Published May 2008
House of Worship: Business
By David Lee Jr., PhDi
This ‘savior’ promises to give new life.
On February 18, 2009, all full-power television stations will be broadcasting digital signals, possibly high-definition (HD). Blu-ray has become the high-definition DVD standard. These two factors genuinely enable us to motivate House of Worship leaders to adopt high-definition media technologies for use inside and outside of their worship settings.
Over the past four years in particular, I have described, to numerous worship leaders, the multi-sensory experience that can be created with the use of HD technologies (HD video and surround audio). Many of these leaders expressed interest in updating their standard definition (SD) gear to HD to enhance their worship experience, and to record their worship services (music and teaching) for distribution on broadcast/cable outlets, internet outlets and portable media. However, although I spent a lot of time explaining the life-changing attributes of HD media, only a few leaders shared my faith in HD. The reality was that these leaders did not have compelling reasons to give up their SD technologies for the glory found in HD.
Their lack of conversion was simple to understand. First of all, although consumers are shedding their SD television sets for HDTVs, few have invested in any other HD video and audio (5.1, etc.) technologies. Second, the HD process (acquisition to display to distribution) was incomplete for most organizations. HD broadcasters were among the few that could gather and
broadcast or display HD content.
In other words, there was not a functional, cost-effective or complete HD solution to cause worship leaders to convert to HD. I fervently preached that SD was dying and that new life experiences could be found in the resurrected, heavenly form known as HD. I had very few converts. Here is the problem in more detail.
I believe that HD is currently the way, the truth and the life for our industry, as well as for house of worship leaders. The reality of the slow adoption of HD video players and other portable HD media did not offer salvation from the bondage of SD technology. Although HD technologies could be used in a House of Worship to record and display teachings, music and other worship activities inside the auditorium, there was no cost-effective way to distribute HD content, via portable media, to congregants and people in the community.
Distribution of portable media is vitally important to worship leaders. The only solution was to record the content in HD, then down-convert the HD content to a standard definition format with stereo audio. Well, they already had SD gear. Therefore, this self-defeating argument led worship leaders to ask, “Why should I invest in HD technologies when the final product would be SD and, at best, stereo?”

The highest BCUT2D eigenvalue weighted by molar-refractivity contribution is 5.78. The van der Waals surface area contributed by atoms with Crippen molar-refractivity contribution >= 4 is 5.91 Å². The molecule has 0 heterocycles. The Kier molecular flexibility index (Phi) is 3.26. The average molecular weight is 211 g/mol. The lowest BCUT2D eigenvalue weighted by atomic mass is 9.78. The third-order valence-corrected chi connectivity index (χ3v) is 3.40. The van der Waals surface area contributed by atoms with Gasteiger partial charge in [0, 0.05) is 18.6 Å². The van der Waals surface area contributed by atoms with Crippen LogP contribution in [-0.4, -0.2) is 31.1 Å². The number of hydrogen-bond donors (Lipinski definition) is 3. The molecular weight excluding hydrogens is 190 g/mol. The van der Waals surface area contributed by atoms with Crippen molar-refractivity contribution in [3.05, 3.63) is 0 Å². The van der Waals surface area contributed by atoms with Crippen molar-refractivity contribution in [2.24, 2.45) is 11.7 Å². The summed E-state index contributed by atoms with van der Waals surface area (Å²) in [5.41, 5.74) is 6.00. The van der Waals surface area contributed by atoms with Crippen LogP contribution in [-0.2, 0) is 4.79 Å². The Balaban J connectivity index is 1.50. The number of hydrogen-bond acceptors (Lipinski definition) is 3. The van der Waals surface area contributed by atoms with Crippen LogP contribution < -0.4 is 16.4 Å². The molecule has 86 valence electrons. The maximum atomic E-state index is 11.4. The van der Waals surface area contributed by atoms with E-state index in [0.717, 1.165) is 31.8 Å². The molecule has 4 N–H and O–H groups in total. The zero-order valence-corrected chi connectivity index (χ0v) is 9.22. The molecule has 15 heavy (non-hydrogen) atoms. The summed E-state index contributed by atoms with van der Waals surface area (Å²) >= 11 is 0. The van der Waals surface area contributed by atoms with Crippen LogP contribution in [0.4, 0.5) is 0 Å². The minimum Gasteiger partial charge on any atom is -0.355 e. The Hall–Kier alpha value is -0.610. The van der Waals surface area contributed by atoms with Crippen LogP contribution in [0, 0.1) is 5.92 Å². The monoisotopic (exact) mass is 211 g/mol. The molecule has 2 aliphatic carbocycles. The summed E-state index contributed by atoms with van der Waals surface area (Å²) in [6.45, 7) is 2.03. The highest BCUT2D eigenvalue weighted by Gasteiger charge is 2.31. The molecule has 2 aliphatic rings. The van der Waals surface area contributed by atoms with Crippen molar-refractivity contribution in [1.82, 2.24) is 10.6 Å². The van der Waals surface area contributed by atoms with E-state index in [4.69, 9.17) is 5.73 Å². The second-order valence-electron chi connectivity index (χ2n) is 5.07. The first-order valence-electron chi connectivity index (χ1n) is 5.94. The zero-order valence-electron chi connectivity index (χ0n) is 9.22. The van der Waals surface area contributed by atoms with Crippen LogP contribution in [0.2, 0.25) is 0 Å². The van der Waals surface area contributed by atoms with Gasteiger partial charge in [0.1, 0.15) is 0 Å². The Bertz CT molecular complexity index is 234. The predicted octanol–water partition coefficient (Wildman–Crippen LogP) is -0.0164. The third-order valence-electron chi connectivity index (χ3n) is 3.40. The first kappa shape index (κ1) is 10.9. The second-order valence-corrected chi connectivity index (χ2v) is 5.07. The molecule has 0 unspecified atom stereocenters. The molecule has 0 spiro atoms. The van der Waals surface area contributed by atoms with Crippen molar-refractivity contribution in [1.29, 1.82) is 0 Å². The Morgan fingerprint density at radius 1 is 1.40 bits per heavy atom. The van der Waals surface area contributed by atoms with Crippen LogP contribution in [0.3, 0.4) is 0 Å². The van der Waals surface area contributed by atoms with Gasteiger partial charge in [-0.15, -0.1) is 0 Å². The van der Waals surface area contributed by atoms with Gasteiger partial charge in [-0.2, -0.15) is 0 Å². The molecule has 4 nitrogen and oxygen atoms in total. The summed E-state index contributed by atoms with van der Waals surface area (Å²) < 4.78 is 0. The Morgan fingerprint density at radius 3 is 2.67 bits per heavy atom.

That was then. Now, as previously noted, we have at least two good reasons for worship leaders to adopt HD: broadcasters are less than a year from broadcasting only in digital, and a standard appears to be set for high-definition DVD in the form of Blu-ray. Therefore, I believe that, in the United States, worship leaders are on the verge of trading their SD baggage for the hope of new life experiences found in HD technologies.
This new hope is huge for our industry. It means that revival is underway. In more concrete terms, this means we can design systems that describe a fluid HD acquisition to display to distribution process. Or, this means we can sell HD video cameras for acquisition. This means HD projectors, HD signage and HD video monitors can now be fully integrated for display. This means HD audio systems in 5.1 (and other surround versions) will be adopted and used for recording, live sound and distribution. This means HD audio/video editing hardware and software will have to be purchased. This means HD authoring software has to be acquired and learned. This means technologies for duplicating and distributing HD content, and a host of new HD technologies, will soon make their way to the marketplace. Our savior has come to give new life to our industry!
I believe that now we can take a fresh look at HD technology use in the house of worship market. I predict that HD technologies, of some type, will be adopted and used in many houses of worship across the United States. I believe that houses of worship that have never used media technologies will adopt and use HD technologies. I believe that we have new opportunities to earn a living in this industry and to help worship leaders select HD technologies that enable them to share their messages with more people than was ever thought possible. That’s what I believe. But I want to know what you believe.
David Lee Jr., PhD, CEO of Lee Communication Inc., Orlando FL, is a licensed minister and has more than 25 years of experience as a systems integrator. He is a member of Sound & Communications’ Technical Council. Send comments to firstname.lastname@example.org.